This preview has intentionally blurred sections. Sign up to view the full version.View Full Document
Unformatted text preview: 2 C H A P T E R Basic Structures: Sets, Functions, Sequences, and Sums 2.1 Sets 2.2 Set Operations 2.3 Functions 2.4 Sequences and Summations M uch of discrete mathematics is devoted to the study of discrete structures, used to represent discrete objects. Many important discrete structures are built using sets, which are collections of objects. Among the discrete structures built from sets are combinations, unordered collections of objects used extensively in counting; relations, sets of ordered pairs that represent relationships between objects; graphs, sets of vertices and edges that connect vertices; and finite state machines, used to model computing machines. These are some of the topics we will study in later chapters. The concept of a function is extremely important in discrete mathematics. A function assigns to each element of a set exactly one element of a set. Functions play important roles throughout discrete mathematics. They are used to represent the computational complexity of algorithms, to study the size of sets, to count objects, and in a myriad of other ways. Useful structures such as sequences and strings are special types of functions. In this chapter, we will introduce the notion of a sequence, which represents ordered lists of elements. We will introduce some important types of sequences, and we will address the problem of identifying a pattern for the terms of a sequence from its first few terms. Using the notion of a sequence, we will define what it means for a set to be countable, namely, that we can list all the elements of the set in a sequence. In our study of discrete mathematics, we will often add consecutive terms of a sequence of numbers. Because adding terms from a sequence, as well as other indexed sets of numbers, is such a common occurrence, a special notation has been developed for adding such terms. In this section, we will introduce the notation used to express summations. We will develop formulae for certain types of summations. Such summations appear throughout the study of discrete mathematics, as, for instance, when we analyze the number of steps a procedure uses to sort a list of numbers into increasing order. 2.1 Sets Introduction In this section, we study the fundamental discrete structure on which all other discrete structures are built, namely, the set. Sets are used to group objects together. Often, the objects in a set have similar properties. For instance, all the students who are currently enrolled in your school make up a set. Likewise, all the students currently taking a course in discrete mathematics at any school make up a set. In addition, those students enrolled in your school who are taking a course in discrete mathematics form a set that can be obtained by taking the elements common to the first two collections. The language of sets is a means to study such collections in an organized fashion. We now provide a definition of a set. This definition is an intuitive definition, which is not part of a formal theory of sets.not part of a formal theory of sets....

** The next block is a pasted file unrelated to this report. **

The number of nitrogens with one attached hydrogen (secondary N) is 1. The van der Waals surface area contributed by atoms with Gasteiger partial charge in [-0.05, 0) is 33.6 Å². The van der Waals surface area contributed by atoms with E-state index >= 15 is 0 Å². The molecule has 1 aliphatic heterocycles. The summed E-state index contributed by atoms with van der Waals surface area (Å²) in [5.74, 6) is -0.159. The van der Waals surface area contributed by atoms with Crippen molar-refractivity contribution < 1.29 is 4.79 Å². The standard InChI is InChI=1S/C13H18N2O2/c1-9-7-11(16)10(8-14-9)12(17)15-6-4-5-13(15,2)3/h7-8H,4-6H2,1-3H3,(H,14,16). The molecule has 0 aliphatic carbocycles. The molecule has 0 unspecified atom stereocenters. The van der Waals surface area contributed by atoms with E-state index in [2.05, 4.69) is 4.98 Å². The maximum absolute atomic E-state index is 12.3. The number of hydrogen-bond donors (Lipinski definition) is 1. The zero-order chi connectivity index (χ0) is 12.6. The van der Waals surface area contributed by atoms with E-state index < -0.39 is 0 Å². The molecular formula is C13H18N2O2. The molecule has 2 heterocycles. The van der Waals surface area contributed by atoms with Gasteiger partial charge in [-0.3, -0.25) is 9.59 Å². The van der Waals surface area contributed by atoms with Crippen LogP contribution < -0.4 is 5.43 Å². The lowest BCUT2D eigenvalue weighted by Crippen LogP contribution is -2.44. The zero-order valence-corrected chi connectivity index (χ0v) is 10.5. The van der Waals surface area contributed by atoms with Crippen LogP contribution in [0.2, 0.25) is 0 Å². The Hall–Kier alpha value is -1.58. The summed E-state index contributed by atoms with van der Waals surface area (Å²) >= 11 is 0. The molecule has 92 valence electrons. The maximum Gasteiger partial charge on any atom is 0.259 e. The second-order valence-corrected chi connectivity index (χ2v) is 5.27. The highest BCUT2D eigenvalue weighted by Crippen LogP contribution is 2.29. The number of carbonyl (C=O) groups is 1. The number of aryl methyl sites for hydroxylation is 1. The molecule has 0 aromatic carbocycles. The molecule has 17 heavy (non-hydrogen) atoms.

View Full Document
- Spring '08